I’m in a taxi, alone, at midnight. I’m wearing a sundress and new freckles are popping up on my arms where the morning’s sunburn is starting to fade. I’m reading out the news to my taxi driver, a Somali man who fled the civil war there as a teenager. Every few seconds, a blue siren light flashes through the window, leaving the suntan I was so proud of a few hours ago looking moon-white, ghostly.
“They’re in Borough Market now,” I say. We are less than one mile away, stuck in Aldgate East. We try to turn up the radio, but we can't hear anything over the noise, so I read when there’s a break. “People have died.”
He shakes his head. “Crazy, crazy, crazy.”
“I’m scared,” I say.
“Me, too,” he replies, after a silence.
Earlier that night, I was at a party for my friend Steve’s birthday. I gave him a notebook. He’s a war buff and I found it at Greenwich Market. It said “Lest We Forget” and, according to the seller, was produced on the second anniversary of World War One, to commemorate the soldiers. It seems so silly now, because people did forget. They forget all the time. London, Manchester, Germany, Somalia. It all morphs together into a panicked, bloody blur. Someone on Twitter says “Keep Calm And Carry On” and it seems like too tall an order.
When he finally drops me to my door, I make him promise to head straight home. He says he will. I sit up in bed, text my parents and tell them I’m safe. I lie in bed and wait for my boyfriend to come home, calling him every 10 minutes to check he’s made it through each station OK. When he’s home, I curl up as small as I can get. This is the second terrorist attack in 12 days and comes right after I’ve received some upsetting news about a loved one.
“It just feels like it’s all gearing up to something,” I say, my heart thudding. “Some big nightmare.”
Bravery is about trying your best, even though you know what perils lie ahead of you
The next morning, I’m up at seven, baking bread and cleaning. I bake when I’m upset and I’ve been doing it a lot lately. He finds me in the kitchen and tells me to put my jeans on. “We are going for a walk,” Gavin says. And we do. We pass a duck pond. We go second-hand book shopping. I find a book that I had previously thought to be unavailable in the UK; he finds a rare volume of books on British history. I look at everyone on this busy, south London street, wondering if something is about to happen. Should we walk closer to the walls, stay away from the edge of the footpath? I notice that he is walking on the side closest to the road and that he would absorb most of the damage if a car were to mount the footpath. Do we always walk like this or am I just noticing it now?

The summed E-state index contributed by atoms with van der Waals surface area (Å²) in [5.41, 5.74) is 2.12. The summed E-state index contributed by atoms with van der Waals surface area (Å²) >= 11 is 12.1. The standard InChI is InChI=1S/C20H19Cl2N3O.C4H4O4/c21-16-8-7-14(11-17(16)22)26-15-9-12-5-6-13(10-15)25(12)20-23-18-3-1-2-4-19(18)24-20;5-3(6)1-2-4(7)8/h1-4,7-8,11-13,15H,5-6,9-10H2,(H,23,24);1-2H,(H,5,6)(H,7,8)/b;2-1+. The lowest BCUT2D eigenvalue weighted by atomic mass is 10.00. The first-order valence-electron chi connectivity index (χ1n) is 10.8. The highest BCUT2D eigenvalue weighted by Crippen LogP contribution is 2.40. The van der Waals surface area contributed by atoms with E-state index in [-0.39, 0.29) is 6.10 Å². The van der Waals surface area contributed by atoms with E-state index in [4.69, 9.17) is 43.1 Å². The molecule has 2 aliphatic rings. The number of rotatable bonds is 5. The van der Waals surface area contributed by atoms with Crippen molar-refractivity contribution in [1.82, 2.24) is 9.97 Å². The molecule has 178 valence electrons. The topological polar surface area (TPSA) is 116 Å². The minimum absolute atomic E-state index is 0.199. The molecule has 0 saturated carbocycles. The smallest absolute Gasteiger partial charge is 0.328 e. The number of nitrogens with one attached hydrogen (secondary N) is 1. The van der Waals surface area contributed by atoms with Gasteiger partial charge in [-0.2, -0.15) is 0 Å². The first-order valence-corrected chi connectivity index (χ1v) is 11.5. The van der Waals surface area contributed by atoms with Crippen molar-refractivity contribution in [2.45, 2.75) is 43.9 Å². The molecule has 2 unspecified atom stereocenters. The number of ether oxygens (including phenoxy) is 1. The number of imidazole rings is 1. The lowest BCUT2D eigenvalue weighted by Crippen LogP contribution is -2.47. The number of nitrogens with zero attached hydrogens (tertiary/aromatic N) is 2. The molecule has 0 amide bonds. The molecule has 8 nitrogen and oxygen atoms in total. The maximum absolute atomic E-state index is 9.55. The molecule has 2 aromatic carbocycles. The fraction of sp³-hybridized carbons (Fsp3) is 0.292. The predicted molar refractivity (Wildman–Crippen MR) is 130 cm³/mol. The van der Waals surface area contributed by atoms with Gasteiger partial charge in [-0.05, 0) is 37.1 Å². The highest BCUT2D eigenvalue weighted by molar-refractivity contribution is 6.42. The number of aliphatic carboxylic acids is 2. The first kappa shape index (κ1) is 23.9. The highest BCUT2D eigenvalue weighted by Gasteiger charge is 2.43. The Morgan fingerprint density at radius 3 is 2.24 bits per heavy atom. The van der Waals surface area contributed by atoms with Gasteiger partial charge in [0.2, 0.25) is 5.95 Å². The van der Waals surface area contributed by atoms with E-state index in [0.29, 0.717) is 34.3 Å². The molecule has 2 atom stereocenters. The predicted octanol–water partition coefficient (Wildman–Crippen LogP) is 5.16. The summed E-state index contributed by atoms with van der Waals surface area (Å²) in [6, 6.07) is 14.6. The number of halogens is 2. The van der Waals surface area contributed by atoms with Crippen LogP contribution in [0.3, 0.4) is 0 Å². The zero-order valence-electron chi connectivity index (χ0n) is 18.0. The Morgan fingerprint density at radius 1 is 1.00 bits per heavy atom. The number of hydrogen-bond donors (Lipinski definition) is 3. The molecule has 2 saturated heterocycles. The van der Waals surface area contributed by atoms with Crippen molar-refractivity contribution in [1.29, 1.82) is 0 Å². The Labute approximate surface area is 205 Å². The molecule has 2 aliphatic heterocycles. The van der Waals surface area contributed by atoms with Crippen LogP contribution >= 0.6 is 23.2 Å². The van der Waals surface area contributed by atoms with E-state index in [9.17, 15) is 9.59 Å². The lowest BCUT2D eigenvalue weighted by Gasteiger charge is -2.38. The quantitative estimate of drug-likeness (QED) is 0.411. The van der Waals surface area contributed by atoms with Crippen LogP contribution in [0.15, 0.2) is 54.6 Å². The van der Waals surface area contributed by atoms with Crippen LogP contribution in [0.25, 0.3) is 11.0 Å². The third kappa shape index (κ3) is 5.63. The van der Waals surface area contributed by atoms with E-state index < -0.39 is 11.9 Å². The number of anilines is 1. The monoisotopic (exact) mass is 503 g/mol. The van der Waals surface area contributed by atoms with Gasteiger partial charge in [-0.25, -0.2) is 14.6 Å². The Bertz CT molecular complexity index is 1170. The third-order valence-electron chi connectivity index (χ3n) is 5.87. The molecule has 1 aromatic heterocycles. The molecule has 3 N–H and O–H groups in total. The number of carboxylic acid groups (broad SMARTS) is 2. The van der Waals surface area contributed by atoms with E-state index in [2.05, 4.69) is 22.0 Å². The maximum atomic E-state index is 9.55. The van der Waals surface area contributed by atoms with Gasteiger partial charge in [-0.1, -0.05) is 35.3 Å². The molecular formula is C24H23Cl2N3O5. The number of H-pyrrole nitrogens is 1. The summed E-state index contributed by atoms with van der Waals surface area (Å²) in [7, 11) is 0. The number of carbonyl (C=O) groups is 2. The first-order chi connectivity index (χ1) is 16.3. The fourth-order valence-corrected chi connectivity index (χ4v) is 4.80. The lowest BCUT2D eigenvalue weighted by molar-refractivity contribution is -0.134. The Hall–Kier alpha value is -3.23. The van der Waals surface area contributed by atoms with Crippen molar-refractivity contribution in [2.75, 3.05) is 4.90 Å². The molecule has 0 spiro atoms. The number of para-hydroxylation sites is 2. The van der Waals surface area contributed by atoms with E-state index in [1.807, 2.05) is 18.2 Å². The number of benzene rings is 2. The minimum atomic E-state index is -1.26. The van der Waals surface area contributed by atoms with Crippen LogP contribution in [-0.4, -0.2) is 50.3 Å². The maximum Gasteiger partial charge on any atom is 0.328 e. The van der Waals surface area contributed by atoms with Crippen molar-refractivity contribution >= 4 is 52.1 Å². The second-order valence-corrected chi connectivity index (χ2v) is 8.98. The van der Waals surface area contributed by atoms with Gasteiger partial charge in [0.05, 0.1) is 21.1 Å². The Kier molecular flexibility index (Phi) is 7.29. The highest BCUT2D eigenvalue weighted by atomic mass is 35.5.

I keep checking the news and then, when the news stops updating, Twitter – LONDON IS NOT AFRAID, everyone says. YOU WON’T BREAK US, says another. I’m afraid, I think. I’m fucking terrified.
We have the kind of easy lunch that is mostly just a combination of simple salads but tastes incredible. I gaze out the window and watch a little girl, cheerfully eating a sausage roll.
“I’m going to order us some wine,” Gavin says, suddenly.
“To drink wine right now,” he says, sagely, “would be the opposite of terrorism. I think it behooves us, as Londoners, to perform whatever the opposite of terrorism is.”
For the first time that day, we forget last night. We start laughing, first at the wine, then at ourselves, then at everything.
They say it a lot, about terrorism, that to change your behaviour or to feel fear is to let the attackers win. I was behaving like a terrorist’s dream, then – making myself tiny, gluing myself to the walls, planning my response to a war that hadn’t happened, and may never happen. I told myself that I was being realistic and responsible by checking the news every two minutes, but all I was doing feeding into an endless feedback loop of my own fear.
It strikes me, then, how strange the phrase “Keep Calm And Carry On” is and how I’ve never really liked it. It sounds so lobotomised – keep calm, feel nothing, remain placed, don’t question your feelings too deeply, push it all down, keep moving, keep working, stay on the assembly line. But bravery isn't supposed to be about the absence of feeling. Bravery is supposed to be about feeling the fear and doing it anyway. Bravery is about trying your best, even though you know what perils lie ahead of you. Bravery is about sticking to your beliefs, even when they’re pushed into submission by terror. Bravery is about remaining joyful and compassionate and generous, when absolutely everything is telling you not to be. If you can’t achieve bravery every day, then the best you can do is to try your best. And have a wine.
There we go, then – a replacement for Keep Calm And Carry On. Try Your Best; Have A Wine.